The second dimension of the array b will be npaths if rcord=1 and at least d×n+1 if rcord=2.
The scaled Wiener increments.
Let Xp,ik denote the kth dimension of the ith point of the pth sample path where 1kd, 1in+1 and 1pnpaths. The increment Xp,ik-Xp,i-1kti-ti-1 is stored at Bp,k+i-1×d.
3:     ifail int64int32nag_int scalar
ifail=0 unless the function detects an error (see Error Indicators and Warnings).

Error Indicators and Warnings

Errors or warnings detected by the function:
On entry, rcomm was not initialized or has been corrupted.
Constraint: npaths1.
On entry, rcord=_ was an illegal value.
Constraint: d1.
Constraint: a=0​ or ​1.
Constraint: ldzd×ntimes+1-a.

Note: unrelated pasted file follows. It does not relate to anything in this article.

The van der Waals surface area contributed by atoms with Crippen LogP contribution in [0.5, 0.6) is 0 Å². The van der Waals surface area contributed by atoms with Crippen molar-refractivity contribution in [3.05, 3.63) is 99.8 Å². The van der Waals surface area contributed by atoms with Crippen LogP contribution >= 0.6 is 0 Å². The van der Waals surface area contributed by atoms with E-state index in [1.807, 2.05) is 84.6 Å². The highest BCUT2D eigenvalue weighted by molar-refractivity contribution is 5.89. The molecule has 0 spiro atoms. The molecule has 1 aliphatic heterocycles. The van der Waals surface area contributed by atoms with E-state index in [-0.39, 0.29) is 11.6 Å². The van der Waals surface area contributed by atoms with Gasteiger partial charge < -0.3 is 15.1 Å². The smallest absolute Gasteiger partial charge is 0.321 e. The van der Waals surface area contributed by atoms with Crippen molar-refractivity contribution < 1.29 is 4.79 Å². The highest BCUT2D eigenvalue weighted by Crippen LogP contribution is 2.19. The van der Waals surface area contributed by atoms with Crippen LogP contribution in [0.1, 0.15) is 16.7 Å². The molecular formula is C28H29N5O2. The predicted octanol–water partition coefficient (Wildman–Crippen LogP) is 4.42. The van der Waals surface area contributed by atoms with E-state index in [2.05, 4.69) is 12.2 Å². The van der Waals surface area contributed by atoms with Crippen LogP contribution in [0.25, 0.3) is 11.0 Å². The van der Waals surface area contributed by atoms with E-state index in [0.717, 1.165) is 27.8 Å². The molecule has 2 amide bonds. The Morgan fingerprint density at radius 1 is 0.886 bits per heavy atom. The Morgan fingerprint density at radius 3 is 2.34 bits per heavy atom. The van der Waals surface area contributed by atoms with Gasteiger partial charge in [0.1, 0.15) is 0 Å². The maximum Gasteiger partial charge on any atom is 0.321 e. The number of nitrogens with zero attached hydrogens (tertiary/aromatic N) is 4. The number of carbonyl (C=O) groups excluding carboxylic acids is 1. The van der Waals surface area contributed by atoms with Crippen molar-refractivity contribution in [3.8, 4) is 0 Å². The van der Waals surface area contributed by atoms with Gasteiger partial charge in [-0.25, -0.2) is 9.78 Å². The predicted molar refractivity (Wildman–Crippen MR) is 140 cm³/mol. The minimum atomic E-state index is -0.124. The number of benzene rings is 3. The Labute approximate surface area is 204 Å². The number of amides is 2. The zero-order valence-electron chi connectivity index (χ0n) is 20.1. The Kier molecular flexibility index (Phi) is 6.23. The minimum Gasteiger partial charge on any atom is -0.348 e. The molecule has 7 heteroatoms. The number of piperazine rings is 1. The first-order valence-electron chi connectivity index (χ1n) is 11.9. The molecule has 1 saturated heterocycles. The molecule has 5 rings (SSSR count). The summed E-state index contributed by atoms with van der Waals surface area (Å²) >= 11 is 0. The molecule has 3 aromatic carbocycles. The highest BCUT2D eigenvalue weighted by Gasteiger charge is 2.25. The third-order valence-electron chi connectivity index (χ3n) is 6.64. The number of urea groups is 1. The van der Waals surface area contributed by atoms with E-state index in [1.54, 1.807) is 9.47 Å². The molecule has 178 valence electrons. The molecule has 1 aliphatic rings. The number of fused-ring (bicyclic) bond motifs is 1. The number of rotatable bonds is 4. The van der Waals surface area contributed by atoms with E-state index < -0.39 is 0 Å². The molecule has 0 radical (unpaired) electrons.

Constraint: ldznpaths.
ldc is too small.
Constraint: ldbd×ntimes+1.
Constraint: ldbnpaths.
An unexpected error has been triggered by this routine. Please contact NAG.
Your licence key may have expired or may not have been installed correctly.
Dynamic memory allocation failed.


Not applicable.

Further Comments



The scaled Wiener increments produced by this function can be used to compute numerical solutions to stochastic differential equations (SDEs) driven by (free or non-free) Wiener processes. Consider an SDE of the form
d Yt = ft,Yt dt + σt,Yt dXt  
on the interval t0,T  where Xt t0 tT  is a (free or non-free) Wiener process and f and σ are suitable functions. A numerical solution to this SDE can be obtained by the Euler–Maruyama method. For any discretization t0 < t1 < t2 << tN+1=T  of t0,T , set
Y ti+1 = Y ti + f ti,Yti ti+1 - ti + σ ti,Yti Xti+1 - Xti